Will I miss those history states? I don’t think so. With thousands of images in my collection I am sure there may be some that I would want to go back and tweak. I still can,, though I can no longer roll back to previous changes. And I’m fine with that. The speed increase more than pays for any minor inconveniences, for me at least. That’s my choice. For you, that is your determination to make.

All I can say for sure at this point is that after years of slow and inexorable performance degradation, I am once again a happy bunny, and I have some serious fun to go and have. So… here I go. Ciao!

7 thoughts on “Solved: How To Speed Up Adobe Lightroom”

  1. I just read your suggestion. I want to confirm what I think happens. The last adjustment of the image is kept. That is, what I was left with was my final edit and the ability to go back to the original raw file. However this presupposes that my History string is at the latest edit and not the “Import” level. Is that correct?

    1. Hi Louis, yes, your understanding is correct. Current status of each image is retained, and you can Reset to OOC. Does not matter if you are at the ‘import’ level – any changes or presets applied during import instantly become part of the edit history. They will be lost.

  2. I suppose, deleting the xmp files in each folder does the same thing. However, my ext hard drive was synced into light room. When i open the files in light room from the synced drive, the history and labels do not show up. How can i fix this?

    1. Hi Kev! Thanks for the question.
      My workflow does not use .xmp files. It saves directly to the catalog file. In theory, deleting the .xmp files should achieve the same results, regaining the space those .xmp files occupied. Once they are gone though, they are gone, just like your history states – and so is all your editing history. Remember, no backsies. The history and labels don’t show up because they are not there. If you made the backup as recommended, rolling back to that may reinstate your .xmp files, but probably not. I’m unsure, I don’t use this workflow. You could try looking in your trash / recycle bin and see if they are there. Hope you are lucky!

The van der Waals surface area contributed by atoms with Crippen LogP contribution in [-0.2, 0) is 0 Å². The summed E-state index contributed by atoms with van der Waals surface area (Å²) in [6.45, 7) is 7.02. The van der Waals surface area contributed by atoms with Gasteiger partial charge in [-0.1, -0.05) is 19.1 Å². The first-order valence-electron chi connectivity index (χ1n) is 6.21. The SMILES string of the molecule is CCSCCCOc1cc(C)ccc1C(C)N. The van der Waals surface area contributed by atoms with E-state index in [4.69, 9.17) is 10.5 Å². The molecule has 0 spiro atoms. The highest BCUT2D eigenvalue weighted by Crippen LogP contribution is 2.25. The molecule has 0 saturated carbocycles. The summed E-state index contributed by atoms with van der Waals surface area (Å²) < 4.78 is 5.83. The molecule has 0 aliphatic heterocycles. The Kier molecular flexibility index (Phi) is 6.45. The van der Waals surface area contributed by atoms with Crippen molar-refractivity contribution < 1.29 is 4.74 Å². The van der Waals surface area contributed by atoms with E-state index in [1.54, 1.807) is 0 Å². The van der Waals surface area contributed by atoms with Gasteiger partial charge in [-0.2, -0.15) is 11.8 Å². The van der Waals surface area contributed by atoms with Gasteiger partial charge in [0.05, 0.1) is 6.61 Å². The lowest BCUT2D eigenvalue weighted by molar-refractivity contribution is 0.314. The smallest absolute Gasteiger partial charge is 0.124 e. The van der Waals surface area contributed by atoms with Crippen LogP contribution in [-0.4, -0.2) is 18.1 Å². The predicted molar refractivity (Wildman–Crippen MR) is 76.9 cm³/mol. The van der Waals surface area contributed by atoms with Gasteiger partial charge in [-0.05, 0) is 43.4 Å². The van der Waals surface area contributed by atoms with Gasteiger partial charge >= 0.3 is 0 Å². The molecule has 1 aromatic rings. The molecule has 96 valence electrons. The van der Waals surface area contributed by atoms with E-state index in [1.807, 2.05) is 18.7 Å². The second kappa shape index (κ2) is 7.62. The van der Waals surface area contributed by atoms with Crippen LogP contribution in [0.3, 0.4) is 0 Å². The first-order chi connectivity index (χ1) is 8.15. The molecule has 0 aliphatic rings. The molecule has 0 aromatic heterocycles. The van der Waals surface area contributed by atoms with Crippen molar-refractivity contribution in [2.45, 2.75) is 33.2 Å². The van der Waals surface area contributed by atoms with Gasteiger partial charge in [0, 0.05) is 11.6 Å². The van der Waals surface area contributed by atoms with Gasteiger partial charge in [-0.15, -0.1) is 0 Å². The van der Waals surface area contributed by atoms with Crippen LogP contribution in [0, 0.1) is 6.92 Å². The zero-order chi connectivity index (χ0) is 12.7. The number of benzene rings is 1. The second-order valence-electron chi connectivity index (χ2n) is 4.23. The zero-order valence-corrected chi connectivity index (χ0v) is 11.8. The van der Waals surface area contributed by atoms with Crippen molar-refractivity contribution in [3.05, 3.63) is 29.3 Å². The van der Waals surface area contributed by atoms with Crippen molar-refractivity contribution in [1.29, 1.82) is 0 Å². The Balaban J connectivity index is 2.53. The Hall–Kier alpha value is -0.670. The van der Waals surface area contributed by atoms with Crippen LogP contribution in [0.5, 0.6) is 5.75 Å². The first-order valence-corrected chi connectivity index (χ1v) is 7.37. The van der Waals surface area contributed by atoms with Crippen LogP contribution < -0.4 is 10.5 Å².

3. In the comment above, it says “The history and labels don’t show up because they are not there.”

    What do you mean by “labels”?

    I’m willing to do this with my Lightroom catalog, as long as I’m only losing the history of steps in the Develop process. But not if I lose labels, and other metadata.

    1. Thanks for giving me the chance to clarify this, Jared. My article discusses deleting the history of photos that are in the Lr catalog. Labels, keywords, and other metadata are unaffected. I confirm this. If you wish to put your mind at rest on this, choose a single image from your library (one that has labels) and remove the history for just that image. You will see for yourself, nothing else is lost.

      This is the default workflow as used by the majority of Lr users. The user that experienced this issue had his Lr set up to use .xmp sidecar files. That is not the default workflow I wrote about. There are good reasons for using an .xmp a workflow, but that is a story for another article.

      It is important to understand that in such a situation, edits are not saved into the Lr catalog itself, but to separate files that are saved alongside the photos. One for each photo. That includes labels and keywords. Everything.

      The upside of this is that you can take your photos and .xmp files to another computer, and edit them in any editing program that understands the industry standard .xmp file format. You don’t need Lightroom. And that’s a big clue to what happened.

      In practice, when using this workflow, the Lr catalog does not store any photo information. Instead, it simply reads and writes it to and from those .xmp files. This user deleted them. And of course that lost everything. The Lr catalog had no files to read. The photos would remain, but along with the edit history all the metadata that was in those files went too.

      1. Thanks. That makes sense.
        I deleted history on all images (397,000+) in my Lightroom catalog.

        For some reason it seemed that I had to wait for it to create new previews, but I haven’t had a chance to work with it since. I’ll be working with it this weekend, and look forward to any increase in speed I can get!